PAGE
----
According to Residex, the Australian property market has seen subdued growth in the September quarter.
The beginning of 2016 brought optimism for the global economy, with the possibility of US rate rises by December leading a potential pick up in the momentum of economic growth. Instead, the shock rise of populist leaders, a spreading sentiment of anti-globalisation and an increasingly precarious employment situation has seen falling confidence in government bonds and share markets.
In Australia, a two-speed economy persists. On much of the east coast, cities with an advantage in tourism and services are experiencing steady dwelling market growth. Concerns of over-supply in units may threaten the steadiness of certain Melbourne and Brisbane markets, while in Sydney, high unaffordability has seen a rise in the popularity of rural NSW markets. The resource states continue to face tough growth conditions.
September 2016 Median Value Index
The above graph plots annual growth rates for the median Australian house and unit values and suggests that the housing market peaked in 2014. Country NSW houses had the highest value growth in the year to September at 7.41% in capital gains. This figure was down on the previous year’s growth of 9.94%, suggesting that regional NSW is now following the downswing in the Sydney market.
The strongest surge in rents was in ACT units and Tasmanian houses, while resource market rents continued to decline. The overall subdued growth in rents is likely due to an increase in investor activity, which has potentially increased the stock of rental properties.
Australian Market Growth
Australian GDP growth was strong at 3.3% in the year to June, up from 3.1% in March. This growth figure was driven by a surge in public spending, offsetting a fall in gross fixed capital formation of 4.5%. It is difficult to summarise Australian economic performance due to the variance in performance across regions.
Nationally, the unemployment rate fell to 5.6% in September. Unemployment is currently at its lowest level since May 2013. Though the number of people employed has risen, the under-employment ratio (the portion of working Australians who want to work more, but their employers cannot offer more hours) is relatively high at 8.9%. There remains downward pressure on wage growth and inflation due to the increased proportion of casual and part-time work in the overall labour force.
Policy response to subdued employment growth and low inflation has been to loosen monetary policy, with the cash rate held at a historically low 1.5% in October. Low interest rates have put pressure on already over-heated dwelling markets. A number of commentators are arguing that structural change and fiscal policy are urgently needed to create more sustainable employment, and take pressure off monetary policy decisions.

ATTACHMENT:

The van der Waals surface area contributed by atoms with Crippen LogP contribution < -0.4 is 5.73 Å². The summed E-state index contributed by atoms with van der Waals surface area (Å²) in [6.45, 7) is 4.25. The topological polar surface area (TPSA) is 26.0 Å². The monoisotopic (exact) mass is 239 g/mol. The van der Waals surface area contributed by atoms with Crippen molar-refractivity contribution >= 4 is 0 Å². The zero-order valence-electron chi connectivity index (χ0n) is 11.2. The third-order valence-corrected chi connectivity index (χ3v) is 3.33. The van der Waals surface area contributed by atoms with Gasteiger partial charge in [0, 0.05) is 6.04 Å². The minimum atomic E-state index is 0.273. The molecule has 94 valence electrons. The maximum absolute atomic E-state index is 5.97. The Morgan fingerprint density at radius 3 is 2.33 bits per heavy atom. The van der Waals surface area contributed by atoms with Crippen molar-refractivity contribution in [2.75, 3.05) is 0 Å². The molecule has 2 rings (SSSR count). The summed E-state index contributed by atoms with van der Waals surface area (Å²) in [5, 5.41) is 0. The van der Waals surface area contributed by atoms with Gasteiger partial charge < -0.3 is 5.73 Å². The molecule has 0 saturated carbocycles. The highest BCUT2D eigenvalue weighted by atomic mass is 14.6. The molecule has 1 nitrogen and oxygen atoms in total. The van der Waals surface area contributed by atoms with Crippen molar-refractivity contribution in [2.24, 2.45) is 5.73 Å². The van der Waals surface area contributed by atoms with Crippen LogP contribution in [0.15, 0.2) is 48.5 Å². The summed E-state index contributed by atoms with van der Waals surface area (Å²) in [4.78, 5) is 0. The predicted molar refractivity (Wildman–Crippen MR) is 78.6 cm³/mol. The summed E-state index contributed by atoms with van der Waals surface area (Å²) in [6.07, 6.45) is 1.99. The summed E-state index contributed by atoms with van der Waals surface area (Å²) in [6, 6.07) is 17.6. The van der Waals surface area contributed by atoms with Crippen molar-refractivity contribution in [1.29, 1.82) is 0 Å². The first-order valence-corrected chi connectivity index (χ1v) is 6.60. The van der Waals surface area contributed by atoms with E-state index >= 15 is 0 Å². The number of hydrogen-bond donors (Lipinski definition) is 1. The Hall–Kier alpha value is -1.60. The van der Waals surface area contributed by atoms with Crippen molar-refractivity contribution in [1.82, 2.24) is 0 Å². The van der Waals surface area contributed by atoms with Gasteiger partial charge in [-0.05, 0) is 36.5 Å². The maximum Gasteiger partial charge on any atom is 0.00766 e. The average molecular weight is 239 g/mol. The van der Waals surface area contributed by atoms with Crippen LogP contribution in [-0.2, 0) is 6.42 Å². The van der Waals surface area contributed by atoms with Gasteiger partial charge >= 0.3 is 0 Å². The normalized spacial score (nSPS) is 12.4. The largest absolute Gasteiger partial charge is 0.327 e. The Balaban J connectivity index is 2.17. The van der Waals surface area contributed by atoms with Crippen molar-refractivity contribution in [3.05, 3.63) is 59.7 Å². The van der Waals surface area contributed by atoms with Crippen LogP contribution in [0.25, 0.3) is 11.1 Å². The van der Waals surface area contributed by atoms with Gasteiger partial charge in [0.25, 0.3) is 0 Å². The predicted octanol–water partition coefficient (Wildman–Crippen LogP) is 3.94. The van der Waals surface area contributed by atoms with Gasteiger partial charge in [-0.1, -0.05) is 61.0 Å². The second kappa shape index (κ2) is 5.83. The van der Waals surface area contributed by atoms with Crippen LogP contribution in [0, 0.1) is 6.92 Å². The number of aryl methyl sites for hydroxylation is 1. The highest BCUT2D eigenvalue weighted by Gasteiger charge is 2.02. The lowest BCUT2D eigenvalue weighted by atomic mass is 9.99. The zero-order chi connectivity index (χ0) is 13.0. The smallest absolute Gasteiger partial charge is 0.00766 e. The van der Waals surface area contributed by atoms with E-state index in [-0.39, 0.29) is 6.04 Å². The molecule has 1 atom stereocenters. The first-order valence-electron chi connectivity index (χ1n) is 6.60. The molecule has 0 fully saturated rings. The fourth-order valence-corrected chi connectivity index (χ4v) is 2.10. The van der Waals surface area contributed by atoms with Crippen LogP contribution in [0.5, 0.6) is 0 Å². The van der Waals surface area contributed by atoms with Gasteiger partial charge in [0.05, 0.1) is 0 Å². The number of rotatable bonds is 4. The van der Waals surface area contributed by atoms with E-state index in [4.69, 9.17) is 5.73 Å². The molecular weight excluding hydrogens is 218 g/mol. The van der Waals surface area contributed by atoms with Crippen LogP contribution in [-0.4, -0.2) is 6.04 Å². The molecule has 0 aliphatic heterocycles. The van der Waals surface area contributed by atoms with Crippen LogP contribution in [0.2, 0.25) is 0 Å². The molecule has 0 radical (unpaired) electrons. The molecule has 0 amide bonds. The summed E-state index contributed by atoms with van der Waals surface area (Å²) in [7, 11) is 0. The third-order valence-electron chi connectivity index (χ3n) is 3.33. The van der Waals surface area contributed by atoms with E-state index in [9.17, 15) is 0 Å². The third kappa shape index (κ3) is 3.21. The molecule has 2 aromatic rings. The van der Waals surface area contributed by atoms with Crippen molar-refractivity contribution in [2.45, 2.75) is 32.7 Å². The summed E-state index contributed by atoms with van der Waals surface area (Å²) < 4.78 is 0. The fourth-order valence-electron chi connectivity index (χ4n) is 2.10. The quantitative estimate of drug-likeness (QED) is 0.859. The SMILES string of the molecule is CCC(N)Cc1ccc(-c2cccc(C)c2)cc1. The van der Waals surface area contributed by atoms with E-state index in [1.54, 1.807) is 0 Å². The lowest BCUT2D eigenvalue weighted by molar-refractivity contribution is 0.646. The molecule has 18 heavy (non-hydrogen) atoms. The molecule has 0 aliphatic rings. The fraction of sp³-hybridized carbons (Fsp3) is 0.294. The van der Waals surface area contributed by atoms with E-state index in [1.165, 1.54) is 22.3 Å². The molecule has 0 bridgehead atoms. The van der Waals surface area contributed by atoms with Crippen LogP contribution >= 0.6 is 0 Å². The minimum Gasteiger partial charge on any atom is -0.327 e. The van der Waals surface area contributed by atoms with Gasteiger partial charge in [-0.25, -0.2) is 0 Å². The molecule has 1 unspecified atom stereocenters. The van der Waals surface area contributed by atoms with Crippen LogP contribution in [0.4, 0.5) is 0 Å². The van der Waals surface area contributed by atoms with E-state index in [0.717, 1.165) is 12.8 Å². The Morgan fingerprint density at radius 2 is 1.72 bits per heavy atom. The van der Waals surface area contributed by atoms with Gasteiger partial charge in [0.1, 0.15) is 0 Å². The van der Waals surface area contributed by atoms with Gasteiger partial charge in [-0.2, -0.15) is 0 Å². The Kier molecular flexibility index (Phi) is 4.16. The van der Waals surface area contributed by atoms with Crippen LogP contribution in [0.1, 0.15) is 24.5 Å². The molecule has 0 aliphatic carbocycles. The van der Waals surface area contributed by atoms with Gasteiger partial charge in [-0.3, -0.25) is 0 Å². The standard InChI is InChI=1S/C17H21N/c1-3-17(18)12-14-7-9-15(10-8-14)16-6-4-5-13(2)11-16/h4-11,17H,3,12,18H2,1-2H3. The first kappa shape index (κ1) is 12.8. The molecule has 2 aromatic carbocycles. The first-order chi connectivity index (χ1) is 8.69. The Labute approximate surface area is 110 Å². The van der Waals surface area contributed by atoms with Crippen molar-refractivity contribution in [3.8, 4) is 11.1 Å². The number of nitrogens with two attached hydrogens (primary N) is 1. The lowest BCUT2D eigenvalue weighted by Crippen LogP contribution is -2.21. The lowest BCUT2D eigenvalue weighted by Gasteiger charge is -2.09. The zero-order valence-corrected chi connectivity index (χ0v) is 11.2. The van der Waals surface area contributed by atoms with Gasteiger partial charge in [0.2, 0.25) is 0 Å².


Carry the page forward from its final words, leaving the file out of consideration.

NSW Market Growth
Value and Growth Rate of State Final Demand - NSW
Since the mining boom ended in 2013, NSW has been seen as having the most robust economic growth of the states and territories. June quarter economic growth was relatively low at 0.6%.
Growth was driven by a rise in dwelling construction, household consumption (due to wealth effects) and government expenditure.
Growth in the Sydney dwelling market is winding down: Residex repeat sales data show the median Sydney dwelling grew 2.08% in the year to September, down from 20.74% the same time last year. As growth slows in the sector, it is expected that there will be a negative impact on employment in the finance, construction and real estate categories.
Regional NSW v Sydney
Quarterly Sales Volumes - Seasonally Adjusted
Low interest rates have slowed the decline in dwelling growth, allowing more time for the economy to adjust. Sales experienced an uptick in the September quarter. The graph at left shows the seasonally adjusted Residex quarterly sales figures for Sydney houses and units, as well as Country NSW houses and units.
Among the top 20 sales volume areas were the postcode regions of Wagga Wagga, Tamworth, Orange, Bathurst and Dubbo. Country houses, rather than metropolitan units, outpaced sales growth of Sydney houses. Residex suggests that this could be due to affordability as the median metropolitan unit, at $705,500 is 57% higher than the median regional house in country NSW!
As the real estate boom winds down in Sydney and regional NSW, Residex expects the December quarter to show little to no growth in Sydney dwellings. As regional NSW follows the Sydney market at a lag, growth over the next few months may be lower than the September figure of 1.62%.